Ember made no reply.
She stayed silent as they step-turned out along the final arm of the cross, and as they came back.
So too when they stopped in the center.
Did I say too much?
The spotlights shut off, leaving everything in darkness.
Ember let go of Ean’s hands and walked away, quickly disappearing through a door at one end of the ballroom.
Something in the set of her shoulders kept him from following, but he remembered what she had said about running away and looked for someone to send after her.
There, two flashes of white.
He crossed the floor with quick steps and latched onto Jin and Jo. They both pinned their ears back immediately.
“Ean!” Jo said.
“We’re very sorry about the cinch job on your waist,” Jin said.
“Hush. I don’t care. Follow Princess Rehkskarri at a distance. If she leaves the palace, one of you come tell me and the other stay with her.”
“We’re on serving duty!”
“We got in trouble.”
“If anyone complains, send them to me and keep after the Princess.”
Ean pointed at the door Ember had left by.
The twins slumped, then smiled at each other and ran after her.
Ean watched them go until they vanished, then wondered what he was going to do with the rest of the ball. He looked around at all the people now filtering onto the dance floor in pairs. Why did he feel…
“Shouldn’t you go after her yourself?” said a familiar feminine voice.
Maybe… no. As long as she wasn’t running away or crying alone again, no. I won’t intrude.
Ean turned to Tala. She was wearing a black and silver ensemble that went well with her short black hair.
“She might eat me.” He felt his stomach twist as he said it, and looked at the floor.
“I doubt that,” Tala said.
“It was a joke. A bad joke.”
Ean looked up. Tala was watching him, her hands clasped together in front of her, her stance off center and with enough tension that he could see it.
“Would you like to dance?” he said.
“I’d love to.”
She held out her hands and Ean lead her in the Southern Canter, a nine-step conversational dance that could take a couple clear around a room in a series of offset diamonds. Tala followed on light feet, keeping a comfortable distance and mostly studying his face.
After a few cycles of that Ean began to feel warm. He had thought Tala was mostly avoiding him too, but now…
“Is my face alright?”
“Your face is fine. You look very handsome. You’ve just seemed distracted lately. We’ve hardly seen you in the labs.”
“Oh. I’m sorry.” Maybe she’d just been working all the time while he was off running down translations.
“Don’t be. It’s just different.”
“I could use your attention on the Thunderbolt production drawings, though. Trant Arms has a pretty good idea of how they’re going to set things up, but the whole process could use streamlining. This week would be best.”
“Of course. I didn’t know they were moving so fast.”
How had he missed that?
“You didn’t get the order? Your father told all the munitions companies to move up their timetables by a few months on the new weapons.”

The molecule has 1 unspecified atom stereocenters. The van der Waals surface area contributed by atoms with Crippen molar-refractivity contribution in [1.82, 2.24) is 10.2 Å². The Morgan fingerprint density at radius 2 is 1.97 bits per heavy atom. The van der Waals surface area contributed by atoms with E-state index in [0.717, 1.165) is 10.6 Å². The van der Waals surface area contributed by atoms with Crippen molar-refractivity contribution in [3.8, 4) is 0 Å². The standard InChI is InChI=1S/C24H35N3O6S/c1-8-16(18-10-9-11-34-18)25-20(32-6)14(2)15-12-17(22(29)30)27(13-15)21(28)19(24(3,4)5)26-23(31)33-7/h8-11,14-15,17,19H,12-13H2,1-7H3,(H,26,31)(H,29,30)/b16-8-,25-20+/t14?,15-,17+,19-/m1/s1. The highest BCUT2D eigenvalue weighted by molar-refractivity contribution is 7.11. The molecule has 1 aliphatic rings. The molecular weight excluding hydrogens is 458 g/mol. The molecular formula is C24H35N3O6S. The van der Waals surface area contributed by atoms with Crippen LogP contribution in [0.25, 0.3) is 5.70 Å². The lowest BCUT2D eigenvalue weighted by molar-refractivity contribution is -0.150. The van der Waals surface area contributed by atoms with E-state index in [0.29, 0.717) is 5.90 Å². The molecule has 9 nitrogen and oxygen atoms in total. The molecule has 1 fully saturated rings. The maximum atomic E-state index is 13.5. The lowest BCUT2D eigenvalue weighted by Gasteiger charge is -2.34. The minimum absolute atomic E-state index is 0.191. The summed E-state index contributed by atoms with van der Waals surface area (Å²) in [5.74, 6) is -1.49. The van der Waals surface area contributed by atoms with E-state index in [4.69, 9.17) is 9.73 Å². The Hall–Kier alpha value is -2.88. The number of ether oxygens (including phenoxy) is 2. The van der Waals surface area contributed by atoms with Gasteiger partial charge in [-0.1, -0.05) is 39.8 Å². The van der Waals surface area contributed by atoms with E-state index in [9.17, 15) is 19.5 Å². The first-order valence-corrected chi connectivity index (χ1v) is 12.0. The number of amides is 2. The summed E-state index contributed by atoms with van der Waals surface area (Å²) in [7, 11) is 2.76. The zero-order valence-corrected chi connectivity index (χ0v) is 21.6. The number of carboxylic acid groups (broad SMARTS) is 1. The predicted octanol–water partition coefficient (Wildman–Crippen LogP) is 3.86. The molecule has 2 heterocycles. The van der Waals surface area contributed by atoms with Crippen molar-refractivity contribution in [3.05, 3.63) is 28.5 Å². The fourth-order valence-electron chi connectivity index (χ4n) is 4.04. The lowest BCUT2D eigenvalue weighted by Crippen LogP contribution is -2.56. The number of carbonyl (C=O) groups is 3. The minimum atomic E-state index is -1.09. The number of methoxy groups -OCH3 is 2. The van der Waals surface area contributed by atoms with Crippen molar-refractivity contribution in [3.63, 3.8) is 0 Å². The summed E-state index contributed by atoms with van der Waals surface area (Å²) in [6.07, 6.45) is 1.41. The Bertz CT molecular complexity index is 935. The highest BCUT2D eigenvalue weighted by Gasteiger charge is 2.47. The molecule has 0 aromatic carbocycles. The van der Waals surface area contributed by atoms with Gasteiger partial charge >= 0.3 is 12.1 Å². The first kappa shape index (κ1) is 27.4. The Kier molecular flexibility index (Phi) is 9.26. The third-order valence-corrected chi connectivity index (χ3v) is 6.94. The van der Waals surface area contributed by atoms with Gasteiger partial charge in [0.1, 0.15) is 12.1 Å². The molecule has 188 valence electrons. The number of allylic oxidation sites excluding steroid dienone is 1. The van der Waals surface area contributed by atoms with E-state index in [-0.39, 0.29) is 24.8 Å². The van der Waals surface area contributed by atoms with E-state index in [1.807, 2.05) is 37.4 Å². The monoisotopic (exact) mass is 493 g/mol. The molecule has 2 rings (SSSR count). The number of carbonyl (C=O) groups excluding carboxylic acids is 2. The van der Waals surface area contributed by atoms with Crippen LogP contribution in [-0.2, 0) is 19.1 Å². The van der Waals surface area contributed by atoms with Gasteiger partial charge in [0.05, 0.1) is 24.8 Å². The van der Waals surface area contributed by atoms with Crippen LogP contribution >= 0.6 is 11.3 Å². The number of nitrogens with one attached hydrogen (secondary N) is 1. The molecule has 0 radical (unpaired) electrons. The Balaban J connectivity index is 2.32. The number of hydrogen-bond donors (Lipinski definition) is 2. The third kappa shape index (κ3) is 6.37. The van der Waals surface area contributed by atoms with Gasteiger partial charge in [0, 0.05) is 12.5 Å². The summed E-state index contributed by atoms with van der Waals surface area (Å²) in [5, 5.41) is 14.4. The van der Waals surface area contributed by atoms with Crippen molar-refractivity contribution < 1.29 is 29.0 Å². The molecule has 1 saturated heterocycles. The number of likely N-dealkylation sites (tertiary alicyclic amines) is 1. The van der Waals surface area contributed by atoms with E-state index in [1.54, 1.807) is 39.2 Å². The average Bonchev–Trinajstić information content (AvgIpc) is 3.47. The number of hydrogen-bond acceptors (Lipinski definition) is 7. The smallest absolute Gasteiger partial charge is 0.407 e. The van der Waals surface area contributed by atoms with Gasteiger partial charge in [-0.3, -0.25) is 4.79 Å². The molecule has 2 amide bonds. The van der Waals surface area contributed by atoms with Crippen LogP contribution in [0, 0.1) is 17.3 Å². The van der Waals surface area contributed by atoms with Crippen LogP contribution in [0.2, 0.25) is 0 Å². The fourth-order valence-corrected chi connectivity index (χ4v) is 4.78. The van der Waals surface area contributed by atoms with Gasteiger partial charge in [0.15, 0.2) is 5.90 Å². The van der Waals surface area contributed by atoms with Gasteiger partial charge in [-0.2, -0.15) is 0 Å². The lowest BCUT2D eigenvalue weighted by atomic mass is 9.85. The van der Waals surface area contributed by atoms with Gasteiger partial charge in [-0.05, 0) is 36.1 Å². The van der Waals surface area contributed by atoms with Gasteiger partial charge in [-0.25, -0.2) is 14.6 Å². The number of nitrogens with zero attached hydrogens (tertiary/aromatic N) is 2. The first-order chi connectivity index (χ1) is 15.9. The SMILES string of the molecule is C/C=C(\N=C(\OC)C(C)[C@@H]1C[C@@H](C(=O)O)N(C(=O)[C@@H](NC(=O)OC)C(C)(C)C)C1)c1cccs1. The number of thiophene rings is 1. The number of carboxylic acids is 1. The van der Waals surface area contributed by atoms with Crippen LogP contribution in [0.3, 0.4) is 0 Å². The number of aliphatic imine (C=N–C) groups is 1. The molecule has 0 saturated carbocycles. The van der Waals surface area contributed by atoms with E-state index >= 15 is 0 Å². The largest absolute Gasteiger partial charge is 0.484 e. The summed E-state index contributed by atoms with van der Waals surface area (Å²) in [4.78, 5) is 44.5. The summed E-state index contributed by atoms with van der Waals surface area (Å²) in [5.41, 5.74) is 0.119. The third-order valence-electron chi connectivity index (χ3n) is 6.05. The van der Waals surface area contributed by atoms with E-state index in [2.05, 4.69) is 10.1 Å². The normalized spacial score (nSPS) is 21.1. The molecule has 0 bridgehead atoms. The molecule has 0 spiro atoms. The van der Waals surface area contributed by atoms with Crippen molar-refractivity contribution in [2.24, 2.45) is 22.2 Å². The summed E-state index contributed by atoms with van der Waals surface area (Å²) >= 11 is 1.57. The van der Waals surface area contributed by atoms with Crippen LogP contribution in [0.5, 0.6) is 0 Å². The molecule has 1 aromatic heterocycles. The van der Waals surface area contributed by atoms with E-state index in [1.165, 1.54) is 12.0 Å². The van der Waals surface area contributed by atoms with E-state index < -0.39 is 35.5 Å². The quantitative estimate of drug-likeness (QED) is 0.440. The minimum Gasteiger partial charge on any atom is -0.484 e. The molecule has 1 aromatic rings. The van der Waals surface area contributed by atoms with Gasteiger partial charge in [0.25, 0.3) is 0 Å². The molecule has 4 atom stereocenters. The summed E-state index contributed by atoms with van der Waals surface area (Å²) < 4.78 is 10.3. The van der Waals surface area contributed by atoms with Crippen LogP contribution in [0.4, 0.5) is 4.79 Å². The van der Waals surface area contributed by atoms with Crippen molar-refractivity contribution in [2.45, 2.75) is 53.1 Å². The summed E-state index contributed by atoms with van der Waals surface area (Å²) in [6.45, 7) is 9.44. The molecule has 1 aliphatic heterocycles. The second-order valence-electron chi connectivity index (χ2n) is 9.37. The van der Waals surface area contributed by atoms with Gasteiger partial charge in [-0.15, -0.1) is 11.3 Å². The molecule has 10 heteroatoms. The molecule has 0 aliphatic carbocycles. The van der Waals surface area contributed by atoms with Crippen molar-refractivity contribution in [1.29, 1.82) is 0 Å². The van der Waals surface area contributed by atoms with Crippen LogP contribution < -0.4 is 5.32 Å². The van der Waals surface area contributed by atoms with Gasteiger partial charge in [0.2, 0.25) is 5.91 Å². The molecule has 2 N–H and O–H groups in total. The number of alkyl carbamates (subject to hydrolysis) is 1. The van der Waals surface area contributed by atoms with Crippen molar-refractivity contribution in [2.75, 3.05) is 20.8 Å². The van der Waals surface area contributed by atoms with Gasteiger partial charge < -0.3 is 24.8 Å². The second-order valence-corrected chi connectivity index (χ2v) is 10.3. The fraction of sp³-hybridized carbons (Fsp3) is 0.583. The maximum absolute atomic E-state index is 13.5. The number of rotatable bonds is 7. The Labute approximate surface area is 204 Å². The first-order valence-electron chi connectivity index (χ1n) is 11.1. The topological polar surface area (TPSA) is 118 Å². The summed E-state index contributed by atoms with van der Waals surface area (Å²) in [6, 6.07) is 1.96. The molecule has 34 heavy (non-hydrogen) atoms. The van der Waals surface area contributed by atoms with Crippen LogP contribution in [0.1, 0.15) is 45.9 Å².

“I read it, it’s just… Right.” Kai, I have been dropping things, haven’t I? “I’ll stop by the planning office tomorrow. Is eight AM good?”
“Perfect. This isn’t your usual style, though. You’ve always been on top of everything.”
Yes. He had been.
“I’ve been doing research.”
“Your research doesn’t usually make you forget everything else. What kind of research is this?”
Ean glanced toward the door, then back to Tala.
“Ahh. The Princess. I won’t pry. But we could really use you back in the labs. All of you.”
She freed one hand for a moment and tapped him on the forehead without missing a step.
“Saving strangers isn’t the only important work you have to do.”
She said it with a smile. He smiled back.
“I’ll try to remember that.”
“Good,” she said. “Speaking of saving strangers, how is the Council coming? I hear you’re still working on getting a majority in support of citizenship?”
Ean missed a beat and had to push them through a double step on the next round to catch up. What was Tala after?
“They didn’t like finding out about her background.”
“She’s not a criminal. Well, as such.”
“No, just another Garagran. But the Empire’s interest has them nervous.”
Tala nodded. “Sensible. But we’ve known the Empire might notice us ever since it came up north. What does your father say? He could still put it through, couldn’t he?”
“He could, but the Isolation Party might put in their own block if he does.” He eyed her. Bright eyed, relaxed. Normal, inquisitive, Tala. “I thought you didn’t like Ember?”
“I got over it. Besides, she’s useful here, and no one should be left alone to be hunted like that.”
“Most of the opposition doesn’t see it that way, though. They just see the Empire, slavering around our borders.”
Tala pursed her lips.
“I could write up a report. That might move them.”
“Detailing everything she’s helped us with. Most of the Generals would probably be happy to put in a good word for her, too. Even Jobin, as long as it lets him continue with live exercises.”
“That’s a good idea.”
And it was.
“She really has been incredibly helpful. It should be easy to sell her to the council as an official military asset.”
“I agree.” Ember had even come up with that idea herself. It might even be enough to shift the isolation Party members themselves. If there leaders could recover from their public shaming.
“I could start pulling the reports from the engineers and scientists first thing,” Tala said. “If you messaged the generals tomorrow, you could probably have one letter from each of them by the end of the week. How does that sound?”
It sounded like a way to get things back to sane.